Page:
German Potato Salad
Don't you hate it when something gets in between you and your grill? I had that problem this past weekend weekend when my neighbor was having the mortar cut out between the bricks of his house. The work spewed a fine dust across the vast expanse of my deck, and even a quick stint out there left me feeling like I had returned from a long trek across the Sahara (they're extreme mask protection and my complete lack there-of left me a little unnerved). I had a few racks of ribs going down the stairs in the backyard, and my plan was to grill up a side worthy of the new recipes I was developing, but I found that impossible in the hostile environment created just outside my back door. So I took to the kitchen, which wasn't all bad, because out of it came a German potato salad!
This was the first time I've ever made German potato salad, although I've been slowly veering toward it as regular side whenever I'm dining at a barbecue joint. The firmness and definition of the potatoes in these salads led to my choice of a waxy, rather than starchy, potato. I picked up three pounds of white potatoes, hoping they'd provide just enough structure to hold up and avoid becoming a mash.
I can't lie, the reason I've been doing the German thing is bacon—this potato salad has a lot of it. A half pound of bacon was diced and crisped while the potatoes slowed simmered until they were just tender enough to be pierced with a pairing knife with no resistance.
The bacon goodness didn't stop with those strips, the rendered fat was used to soften and brown an onion. Bacon plus bacon fat onions, there's no doubt this was on the right path to be something good.
With the potatoes done, bacon crisped, and onions browned, it was time to contemplate dressing. The salads I've been enjoying have been a little salty, a little sweet, a little tangy, and a little tart, which led to a dressing of vinegar, sugar, salt, pepper, and a little squeeze of Dijon mustard to strike upon all of those notes.
It didn't take long, about 20 minutes total, to have all the ingredients ready to come together as one. The dressing, bacon, onions, and parsley were folded into the potatoes, which lightly crumbled, but mostly held up as I was hoping. Served warmed in the traditional German style, I dug right in and was pleased with what I had created. The flavors were all there, although I would have a preference to a smidgen more dressing, and it was a great eaten alongside the various types of ribs I had smoked up.
Despite my overall happiness with the salad, I still missed my grill. I have another ribfest on tap for next weekend, and I'll be damned if I let anything or anyone stand in my way of taking to the flames then!
German Potato Salad
- Yield 6-8 servings
- Prep 15 Minutes
- Cook 25 Minutes
- Total 40 Minutes
- 3lbs wax potatoes, peeled and cut into 1-inch cubes
- 1/2 lb bacon, cut into 1/2-inch dice
- 1 medium onion, finely chopped
- 1/3 cup cider vinegar
- 1/4 cup sugar
- 1 tablespoon Dijon mustard
- 2 teaspoons kosher salt
- 1 teaspoon freshly ground black pepper
- 2 tablespoon finely chopped, fresh parsley
- Place potatoes in large pot and cover with cold water until water level is 1-inch above potatoes. Set over medium-high heat until boiling, reduce heat to medium and simmer until a pairing knife can be inserted into potatoes with no resistance, about 20 minutes. Strain potatoes and set aside.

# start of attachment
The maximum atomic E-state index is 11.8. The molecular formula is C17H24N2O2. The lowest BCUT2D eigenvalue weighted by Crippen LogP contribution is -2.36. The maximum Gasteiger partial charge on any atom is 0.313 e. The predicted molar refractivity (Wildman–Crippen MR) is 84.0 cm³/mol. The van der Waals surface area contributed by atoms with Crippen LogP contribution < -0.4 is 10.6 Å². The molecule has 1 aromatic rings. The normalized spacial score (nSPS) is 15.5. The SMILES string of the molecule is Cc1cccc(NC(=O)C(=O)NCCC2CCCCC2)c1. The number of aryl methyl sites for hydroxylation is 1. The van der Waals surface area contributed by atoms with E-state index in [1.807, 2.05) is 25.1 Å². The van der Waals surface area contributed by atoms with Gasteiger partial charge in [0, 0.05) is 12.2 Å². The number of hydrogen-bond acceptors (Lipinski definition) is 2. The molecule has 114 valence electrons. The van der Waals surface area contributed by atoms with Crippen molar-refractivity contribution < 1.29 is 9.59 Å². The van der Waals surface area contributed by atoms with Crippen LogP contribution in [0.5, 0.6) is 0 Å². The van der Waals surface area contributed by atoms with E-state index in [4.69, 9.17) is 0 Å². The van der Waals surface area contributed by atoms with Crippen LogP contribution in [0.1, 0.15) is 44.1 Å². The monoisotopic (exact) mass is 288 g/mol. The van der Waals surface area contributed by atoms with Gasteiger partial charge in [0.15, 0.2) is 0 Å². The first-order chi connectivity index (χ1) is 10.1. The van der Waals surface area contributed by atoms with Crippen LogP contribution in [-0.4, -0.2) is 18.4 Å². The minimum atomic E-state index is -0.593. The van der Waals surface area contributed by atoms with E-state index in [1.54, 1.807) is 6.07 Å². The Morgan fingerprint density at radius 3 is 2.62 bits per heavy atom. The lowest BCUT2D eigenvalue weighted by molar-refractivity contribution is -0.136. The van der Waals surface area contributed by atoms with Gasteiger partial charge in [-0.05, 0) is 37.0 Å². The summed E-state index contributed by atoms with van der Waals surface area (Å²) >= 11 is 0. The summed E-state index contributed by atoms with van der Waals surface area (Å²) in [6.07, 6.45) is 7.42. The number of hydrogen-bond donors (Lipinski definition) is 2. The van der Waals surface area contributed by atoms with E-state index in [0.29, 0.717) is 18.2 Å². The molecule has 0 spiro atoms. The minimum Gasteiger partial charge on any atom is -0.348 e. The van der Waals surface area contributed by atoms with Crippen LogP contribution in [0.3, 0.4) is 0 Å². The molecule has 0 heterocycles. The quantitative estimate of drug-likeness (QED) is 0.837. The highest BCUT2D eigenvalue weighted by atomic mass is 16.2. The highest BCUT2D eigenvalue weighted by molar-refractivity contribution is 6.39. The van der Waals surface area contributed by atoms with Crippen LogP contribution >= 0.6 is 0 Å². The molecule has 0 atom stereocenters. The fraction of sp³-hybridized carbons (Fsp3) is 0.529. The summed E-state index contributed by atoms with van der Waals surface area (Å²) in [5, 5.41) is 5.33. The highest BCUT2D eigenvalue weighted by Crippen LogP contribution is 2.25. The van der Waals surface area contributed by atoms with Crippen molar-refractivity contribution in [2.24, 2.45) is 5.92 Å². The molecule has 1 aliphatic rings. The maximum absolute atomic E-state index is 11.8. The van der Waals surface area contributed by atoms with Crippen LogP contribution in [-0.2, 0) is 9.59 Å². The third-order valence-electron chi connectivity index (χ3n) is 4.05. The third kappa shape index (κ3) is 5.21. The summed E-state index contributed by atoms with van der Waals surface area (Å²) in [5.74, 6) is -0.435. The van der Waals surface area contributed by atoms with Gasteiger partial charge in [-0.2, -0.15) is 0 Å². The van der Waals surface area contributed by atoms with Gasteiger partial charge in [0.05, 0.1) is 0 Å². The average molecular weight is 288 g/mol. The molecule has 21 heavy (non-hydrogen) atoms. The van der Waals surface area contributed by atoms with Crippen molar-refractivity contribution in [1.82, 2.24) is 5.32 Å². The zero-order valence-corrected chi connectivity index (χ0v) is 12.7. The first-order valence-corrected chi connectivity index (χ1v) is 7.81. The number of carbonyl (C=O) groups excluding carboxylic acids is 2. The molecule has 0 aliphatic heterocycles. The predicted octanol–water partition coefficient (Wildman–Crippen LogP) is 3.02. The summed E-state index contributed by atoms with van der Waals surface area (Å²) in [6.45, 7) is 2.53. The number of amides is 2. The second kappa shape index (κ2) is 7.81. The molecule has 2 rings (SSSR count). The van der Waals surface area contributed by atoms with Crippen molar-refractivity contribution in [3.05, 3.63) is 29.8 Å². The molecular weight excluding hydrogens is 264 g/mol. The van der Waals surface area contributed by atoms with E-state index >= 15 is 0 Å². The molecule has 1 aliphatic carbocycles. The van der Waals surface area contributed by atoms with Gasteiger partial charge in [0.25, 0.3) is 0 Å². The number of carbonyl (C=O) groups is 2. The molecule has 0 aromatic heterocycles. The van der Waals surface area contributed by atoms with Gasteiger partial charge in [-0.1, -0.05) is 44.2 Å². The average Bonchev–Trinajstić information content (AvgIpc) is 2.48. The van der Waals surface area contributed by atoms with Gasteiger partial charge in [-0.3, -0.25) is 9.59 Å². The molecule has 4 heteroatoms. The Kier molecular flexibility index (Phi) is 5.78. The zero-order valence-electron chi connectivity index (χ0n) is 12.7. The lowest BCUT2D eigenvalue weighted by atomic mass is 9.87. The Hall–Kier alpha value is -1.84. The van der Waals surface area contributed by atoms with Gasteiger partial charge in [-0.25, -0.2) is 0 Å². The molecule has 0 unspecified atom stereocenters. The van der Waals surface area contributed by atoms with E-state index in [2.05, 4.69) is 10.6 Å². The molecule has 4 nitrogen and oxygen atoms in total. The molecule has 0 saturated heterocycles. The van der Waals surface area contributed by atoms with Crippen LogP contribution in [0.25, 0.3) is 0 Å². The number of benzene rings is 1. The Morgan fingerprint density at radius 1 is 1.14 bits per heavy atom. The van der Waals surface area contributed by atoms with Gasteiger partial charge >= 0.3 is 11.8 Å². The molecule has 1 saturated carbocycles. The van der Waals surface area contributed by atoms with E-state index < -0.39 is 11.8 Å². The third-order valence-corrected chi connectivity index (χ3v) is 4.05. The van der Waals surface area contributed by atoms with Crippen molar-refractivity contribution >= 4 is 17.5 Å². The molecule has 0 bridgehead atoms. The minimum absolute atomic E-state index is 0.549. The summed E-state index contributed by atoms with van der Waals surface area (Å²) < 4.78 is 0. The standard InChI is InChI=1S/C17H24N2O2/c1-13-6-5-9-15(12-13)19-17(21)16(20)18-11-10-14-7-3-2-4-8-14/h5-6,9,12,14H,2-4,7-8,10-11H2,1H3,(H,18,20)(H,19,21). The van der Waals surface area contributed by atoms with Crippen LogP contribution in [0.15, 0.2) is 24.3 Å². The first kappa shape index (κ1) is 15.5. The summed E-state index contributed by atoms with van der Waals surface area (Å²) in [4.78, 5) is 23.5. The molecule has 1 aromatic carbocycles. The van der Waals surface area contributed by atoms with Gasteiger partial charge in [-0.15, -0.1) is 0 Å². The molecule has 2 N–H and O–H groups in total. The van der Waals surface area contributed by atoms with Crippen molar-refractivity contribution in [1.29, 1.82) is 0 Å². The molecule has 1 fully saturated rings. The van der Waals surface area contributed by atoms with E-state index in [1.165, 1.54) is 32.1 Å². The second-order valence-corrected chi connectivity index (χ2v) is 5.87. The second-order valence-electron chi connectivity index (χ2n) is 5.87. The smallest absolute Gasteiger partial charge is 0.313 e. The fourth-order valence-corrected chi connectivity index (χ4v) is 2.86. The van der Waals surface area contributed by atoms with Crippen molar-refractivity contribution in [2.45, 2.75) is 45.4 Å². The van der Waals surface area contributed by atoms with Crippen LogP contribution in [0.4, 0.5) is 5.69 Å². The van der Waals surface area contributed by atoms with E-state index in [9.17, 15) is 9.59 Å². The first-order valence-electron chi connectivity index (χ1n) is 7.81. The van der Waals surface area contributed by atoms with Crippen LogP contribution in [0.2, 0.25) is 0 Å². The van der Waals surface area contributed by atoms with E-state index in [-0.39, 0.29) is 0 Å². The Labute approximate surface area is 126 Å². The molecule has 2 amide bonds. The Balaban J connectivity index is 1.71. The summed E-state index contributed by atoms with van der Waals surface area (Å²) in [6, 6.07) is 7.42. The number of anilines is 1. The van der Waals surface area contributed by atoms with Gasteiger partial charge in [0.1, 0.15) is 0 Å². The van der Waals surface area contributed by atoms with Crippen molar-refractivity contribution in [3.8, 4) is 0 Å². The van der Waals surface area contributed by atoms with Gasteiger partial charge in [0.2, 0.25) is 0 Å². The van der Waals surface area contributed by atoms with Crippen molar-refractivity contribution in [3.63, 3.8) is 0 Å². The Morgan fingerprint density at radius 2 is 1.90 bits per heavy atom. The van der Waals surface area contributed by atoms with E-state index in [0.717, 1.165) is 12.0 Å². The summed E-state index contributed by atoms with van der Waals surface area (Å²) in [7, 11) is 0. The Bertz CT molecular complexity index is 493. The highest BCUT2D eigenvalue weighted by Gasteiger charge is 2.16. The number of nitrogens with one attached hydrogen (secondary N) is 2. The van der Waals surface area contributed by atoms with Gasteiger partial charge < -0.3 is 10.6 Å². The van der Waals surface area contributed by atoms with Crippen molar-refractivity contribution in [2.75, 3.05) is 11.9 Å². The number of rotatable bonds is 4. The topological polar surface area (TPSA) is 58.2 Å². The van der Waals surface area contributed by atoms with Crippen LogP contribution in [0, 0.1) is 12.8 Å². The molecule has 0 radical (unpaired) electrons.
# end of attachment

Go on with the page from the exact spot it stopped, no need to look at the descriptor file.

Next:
- While potatoes are cooking, place bacon in a large skillet and cook over medium-high heat until browned and crisp. Remove bacon to a paper towel lined plate, leaving as much rendered fat in the pan as possible.
- Add onions to pan with reserved bacon fat and cook over medium heat until lightly browned, about 5 minutes. Remove from heat and set aside.
- In a small bowl, whisk together vinegar, sugar, mustard, salt, and pepper to make the dressing.
- Place potatoes, bacon, onions, and parsley in a large bowl. Add dressing and toss gently to combine. Serve immediately while warm.
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pat German potato salad? Yes please. I never knew I needed to make this. Now I do.
fritz great site! Lot of intersting recipes. although, any reason why you never put number of servings the recipe makes?
Josh @Fristz Thanks for the kind words.
I can start adding in servings, but I have been leaving them off somewhat purposefully. For some recipes, I have a hard time deciding how much it should serve. For example, I would say this potato salad should serve 8 as a side, but we finished the bowl between 6 people. Then I start thinking, does it really serve 6, or were we just overly hungry? Or did someone eat more potato salad than ribs? Then my brain starts to hurt from my indecisiveness and I just drop it.
That being said, you're right, I should probably go with my first inclination on serving size and add that into my recipes.
Chris Is this a special rub on my side dish?
Josh: No, that's masonry dust.
Okay, you were right to stay inside, ha ha. You hit on to something with the waxy vs starchy potatoes. I had been noticing my potato salad is never as good with russets compared to waxier varieties. Hearing you put it into words helped me realize what the difference was. Thanks dude.
Engelbert Dollfuss uhm sorry but, this potato salad has as much in common with germany as hitler has with gandhi.
there is no bacon in german potato salad, but in fact there is mayonaise
Lori My German grandmother would die if I mentioned putting mayonnaise in her potato salad. She does however cook the sugar with the onions for an extra caramel flavor. Otherwise the recipe is very similar, except for the mustard (which sounds like it would work).